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What is the advantage of "Body language" in communication?

By Vandana1 Jan 25, 2006 953 Words
Introduction

Communication which includes body movements, such as gestures, facial expressions, eye movements, and postures is known as body language, it is a very personal way of expressing yourself without words. One's body language can carry a whole conversation without even saying a word. Sign language is an excellent example of this, another example would be when you talk with people nervously, you may continually shake your hands. If people pay attention to your hand, they may understand your body language.

One can spend their whole life communicating only with there body. Still one can be able to understand exactly how people are trying to express themselves. Speaking and body language goes hand to hand, without gestures when talking one cannot truly explain certain things to someone. Also there is no visual effect for the person listening. When there is sound as well as some kind of visual movement one is more interested in what someone is trying to say. Through body language one can tell if a person is sad or happy, glad or mad. Body language conveys a lot of expression to are inner feelings and thoughts.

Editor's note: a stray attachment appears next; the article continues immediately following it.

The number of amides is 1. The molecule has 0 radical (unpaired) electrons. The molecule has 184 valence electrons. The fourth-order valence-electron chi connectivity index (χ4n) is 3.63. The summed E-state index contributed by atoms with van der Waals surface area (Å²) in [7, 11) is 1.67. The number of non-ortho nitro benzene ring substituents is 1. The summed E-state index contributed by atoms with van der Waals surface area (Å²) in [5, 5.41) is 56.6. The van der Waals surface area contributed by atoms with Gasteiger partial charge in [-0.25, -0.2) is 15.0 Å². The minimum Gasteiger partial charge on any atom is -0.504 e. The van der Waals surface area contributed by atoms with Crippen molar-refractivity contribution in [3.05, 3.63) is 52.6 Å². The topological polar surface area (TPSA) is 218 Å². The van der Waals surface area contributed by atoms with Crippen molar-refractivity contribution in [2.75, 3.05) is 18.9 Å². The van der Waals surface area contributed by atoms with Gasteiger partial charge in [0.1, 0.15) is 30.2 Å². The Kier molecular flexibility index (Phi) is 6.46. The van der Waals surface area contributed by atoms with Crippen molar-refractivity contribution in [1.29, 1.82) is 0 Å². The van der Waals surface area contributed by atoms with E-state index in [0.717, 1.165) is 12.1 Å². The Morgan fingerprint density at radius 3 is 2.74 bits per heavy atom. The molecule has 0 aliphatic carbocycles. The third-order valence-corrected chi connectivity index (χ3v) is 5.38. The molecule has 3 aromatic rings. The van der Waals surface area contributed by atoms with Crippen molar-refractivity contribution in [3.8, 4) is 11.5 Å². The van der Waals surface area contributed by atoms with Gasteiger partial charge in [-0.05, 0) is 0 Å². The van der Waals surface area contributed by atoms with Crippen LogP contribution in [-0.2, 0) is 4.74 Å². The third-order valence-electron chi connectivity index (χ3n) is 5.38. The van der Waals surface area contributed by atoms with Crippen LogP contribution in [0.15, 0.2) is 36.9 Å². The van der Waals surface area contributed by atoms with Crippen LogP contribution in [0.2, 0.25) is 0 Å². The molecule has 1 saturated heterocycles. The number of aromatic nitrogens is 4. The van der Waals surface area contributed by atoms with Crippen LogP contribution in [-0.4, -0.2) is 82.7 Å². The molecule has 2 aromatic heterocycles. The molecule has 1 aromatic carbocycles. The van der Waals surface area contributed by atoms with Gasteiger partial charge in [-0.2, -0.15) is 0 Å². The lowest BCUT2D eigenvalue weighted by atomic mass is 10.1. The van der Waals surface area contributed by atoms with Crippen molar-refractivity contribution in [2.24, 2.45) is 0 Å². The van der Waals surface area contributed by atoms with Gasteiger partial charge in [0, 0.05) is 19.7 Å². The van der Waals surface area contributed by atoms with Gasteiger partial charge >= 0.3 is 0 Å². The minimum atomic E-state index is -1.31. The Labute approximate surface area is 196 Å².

Body language can show many things about you and the way you think. It can also show the way a person reacts to what you try to convey to them. If the listener isn't responding one must try and change the topic without losing the listeners focus. One can only know this threw the listener's body language. Body language is essential to a good way of showing and conveying ones' ideas.

Text

There are ways in which communication through the body takes place here are some of them described briefly:

Eye contact: This helps to regulate the flow of communication. Our interpersonal relationship is affected by how we use our eyes. Most individuals use the eyes to see who they are with so that they can adapt their behavior. People who make eye contact open the flow of communication and convey interest, concern, warmth, and credibility. Culture and co-culture memberships modify how much eye contact we may engage in and with whom (prolonged gaze versus avoidance).

Facial Expressions: People are more likely to interpret facial expressions accurately if they interpret them within the entire communication context. Facial expressions can be individualistic and do not necessarily convey cultural meanings with which we are familiar (smiling in Japan to hide sorrow). Some facial expressions are thought to be universal (smiling, joy). The display and intensity of emotion is culturally based. For e.g. smiling is a powerful cue that transmits happiness, friendliness, warmth, and liking. So, if you smile frequently you will be perceived as more likable, friendly, warm and approachable. Smiling is often contagious and people will react favorably. They will be more comfortable around you and will want to listen more.